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Data Science at Knewton
October 27, 2015 @ 6:30 pm - 10:00 pm
6:30 – 7:00 PM: Networking & Food
7:00 – 7:30 PM: Hilary’s talk
7:30 – 8:00 PM: Kevin’s talk
8:30 – 9:00 PM: Socializing
Adaptive learning technology is used to provide personalized learning experiences for students. A common implementation provides individualized follow-up assignments for struggling students. Using observed data, we show how to use bootstrapping and rejection sampling to create a valid comparative study of groups of students who do and don’t use adaptive technology, even when the samples are not uncorrelated.
Hillary Green-Lerman is a member of the research team at Knewton. As a data scientist at Knewton, she designs and implements studies that provide quantitative evidence of the potential of Knewton-powered products to improve student learning outcomes. Previously, Hillary worked as a scientific associate at D.E. Shaw Research, where she performed large-scale molecular dynamics simulations of protein-drug interactions on the Anton supercomputers, and published her findings in Nature. She holds a B.S. in Materials Science and Engineering from the University of California, Berkeley. Previously, she has spoken at NYC Python Meetup, Biophysical Society, and Protein Society, and has written about women in STEM for Lilith Magazine.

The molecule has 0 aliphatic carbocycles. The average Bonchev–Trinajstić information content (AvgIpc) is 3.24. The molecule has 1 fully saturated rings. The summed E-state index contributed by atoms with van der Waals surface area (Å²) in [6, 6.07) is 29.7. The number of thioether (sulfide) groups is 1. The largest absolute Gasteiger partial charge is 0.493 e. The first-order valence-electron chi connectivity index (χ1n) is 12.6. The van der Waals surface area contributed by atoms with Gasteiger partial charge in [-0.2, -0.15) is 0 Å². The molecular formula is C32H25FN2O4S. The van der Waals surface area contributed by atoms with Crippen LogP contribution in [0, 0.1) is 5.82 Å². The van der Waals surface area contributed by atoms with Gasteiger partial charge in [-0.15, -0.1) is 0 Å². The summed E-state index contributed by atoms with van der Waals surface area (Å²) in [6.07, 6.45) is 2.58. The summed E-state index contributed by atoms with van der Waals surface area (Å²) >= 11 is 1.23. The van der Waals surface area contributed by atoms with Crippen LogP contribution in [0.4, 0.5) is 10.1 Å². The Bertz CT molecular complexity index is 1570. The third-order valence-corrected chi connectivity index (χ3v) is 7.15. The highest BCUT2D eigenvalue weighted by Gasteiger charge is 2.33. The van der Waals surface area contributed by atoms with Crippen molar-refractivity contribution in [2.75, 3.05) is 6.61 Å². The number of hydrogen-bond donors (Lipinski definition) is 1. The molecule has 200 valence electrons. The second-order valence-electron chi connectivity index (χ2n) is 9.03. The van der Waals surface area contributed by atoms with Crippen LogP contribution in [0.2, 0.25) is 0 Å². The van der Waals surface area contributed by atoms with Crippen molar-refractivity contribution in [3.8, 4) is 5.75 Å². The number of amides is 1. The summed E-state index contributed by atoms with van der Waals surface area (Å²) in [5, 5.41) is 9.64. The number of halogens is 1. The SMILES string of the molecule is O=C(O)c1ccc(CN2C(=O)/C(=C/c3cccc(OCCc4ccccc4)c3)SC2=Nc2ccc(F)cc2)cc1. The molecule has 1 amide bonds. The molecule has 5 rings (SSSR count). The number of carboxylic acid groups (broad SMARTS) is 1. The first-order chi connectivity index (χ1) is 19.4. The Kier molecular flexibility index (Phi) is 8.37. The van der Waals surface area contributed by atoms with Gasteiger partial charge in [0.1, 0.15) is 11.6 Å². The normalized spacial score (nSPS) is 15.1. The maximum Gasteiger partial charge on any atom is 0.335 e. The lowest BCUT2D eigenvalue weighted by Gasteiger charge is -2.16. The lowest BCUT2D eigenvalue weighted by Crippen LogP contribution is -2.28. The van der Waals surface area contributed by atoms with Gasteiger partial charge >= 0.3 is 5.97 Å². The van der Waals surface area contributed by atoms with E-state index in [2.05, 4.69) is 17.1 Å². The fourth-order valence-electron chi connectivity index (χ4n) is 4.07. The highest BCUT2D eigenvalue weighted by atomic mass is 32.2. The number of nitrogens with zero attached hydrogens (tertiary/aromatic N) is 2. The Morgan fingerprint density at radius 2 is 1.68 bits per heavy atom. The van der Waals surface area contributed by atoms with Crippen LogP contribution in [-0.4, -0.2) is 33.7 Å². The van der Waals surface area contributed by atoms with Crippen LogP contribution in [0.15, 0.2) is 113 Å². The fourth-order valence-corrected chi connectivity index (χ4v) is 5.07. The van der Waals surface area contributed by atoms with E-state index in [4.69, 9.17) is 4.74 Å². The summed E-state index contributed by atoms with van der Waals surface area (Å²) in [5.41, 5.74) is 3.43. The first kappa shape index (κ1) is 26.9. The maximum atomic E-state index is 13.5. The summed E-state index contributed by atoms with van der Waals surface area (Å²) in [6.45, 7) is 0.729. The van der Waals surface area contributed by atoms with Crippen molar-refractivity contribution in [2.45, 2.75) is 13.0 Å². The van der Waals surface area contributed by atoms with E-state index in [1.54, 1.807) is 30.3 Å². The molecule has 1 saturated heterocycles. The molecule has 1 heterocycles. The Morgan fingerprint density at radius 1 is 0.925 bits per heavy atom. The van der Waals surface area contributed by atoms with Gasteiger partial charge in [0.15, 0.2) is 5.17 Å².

A common problem faced by the NBA and Knewton are evaluating (groups of) people’s skills. The NBA cares about who is the best basketball team. Knewton cares whether or not you have mastered a particular skill. These problems may be modeled in strikingly similar ways. In this talk, we step through why these situations may be modeled so similarly as well as how their different evaluation metrics affect our confidence in the models’ performance.
Kevin Wilson is a principal data scientist at Knewton. During his tenure there, he has helped build, implement, and evaluate the proficiency and other models which serve millions of students using Knewton’s recommendation engine. Before Knewton, he received his PhD in mathematics from Princeton and his bachelor’s in mathematics from the University of Michigan.